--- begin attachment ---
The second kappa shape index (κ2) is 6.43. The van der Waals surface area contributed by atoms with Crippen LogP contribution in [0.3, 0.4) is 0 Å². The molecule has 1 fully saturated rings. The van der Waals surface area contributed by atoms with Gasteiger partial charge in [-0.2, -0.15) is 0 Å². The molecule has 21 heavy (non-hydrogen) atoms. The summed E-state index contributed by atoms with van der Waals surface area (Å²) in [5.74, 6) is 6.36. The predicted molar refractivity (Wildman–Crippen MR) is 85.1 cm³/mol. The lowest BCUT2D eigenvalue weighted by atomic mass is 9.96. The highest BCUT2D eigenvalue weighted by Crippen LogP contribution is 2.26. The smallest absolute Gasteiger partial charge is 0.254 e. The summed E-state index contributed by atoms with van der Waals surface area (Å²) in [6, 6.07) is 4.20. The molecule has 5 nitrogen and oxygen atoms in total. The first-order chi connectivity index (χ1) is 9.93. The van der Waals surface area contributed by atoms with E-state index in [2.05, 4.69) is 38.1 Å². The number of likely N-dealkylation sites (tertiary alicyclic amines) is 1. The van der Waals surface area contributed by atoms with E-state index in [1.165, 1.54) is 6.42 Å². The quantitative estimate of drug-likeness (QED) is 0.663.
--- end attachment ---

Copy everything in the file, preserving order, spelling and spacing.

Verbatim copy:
The second kappa shape index (κ2) is 6.43. The van der Waals surface area contributed by atoms with Crippen LogP contribution in [0.3, 0.4) is 0 Å². The molecule has 1 fully saturated rings. The van der Waals surface area contributed by atoms with Gasteiger partial charge in [-0.2, -0.15) is 0 Å². The molecule has 21 heavy (non-hydrogen) atoms. The summed E-state index contributed by atoms with van der Waals surface area (Å²) in [5.74, 6) is 6.36. The predicted molar refractivity (Wildman–Crippen MR) is 85.1 cm³/mol. The lowest BCUT2D eigenvalue weighted by atomic mass is 9.96. The highest BCUT2D eigenvalue weighted by Crippen LogP contribution is 2.26. The smallest absolute Gasteiger partial charge is 0.254 e. The summed E-state index contributed by atoms with van der Waals surface area (Å²) in [6, 6.07) is 4.20. The molecule has 5 nitrogen and oxygen atoms in total. The first-order chi connectivity index (χ1) is 9.93. The van der Waals surface area contributed by atoms with E-state index in [2.05, 4.69) is 38.1 Å². The number of likely N-dealkylation sites (tertiary alicyclic amines) is 1. The van der Waals surface area contributed by atoms with E-state index in [1.165, 1.54) is 6.42 Å². The quantitative estimate of drug-likeness (QED) is 0.663.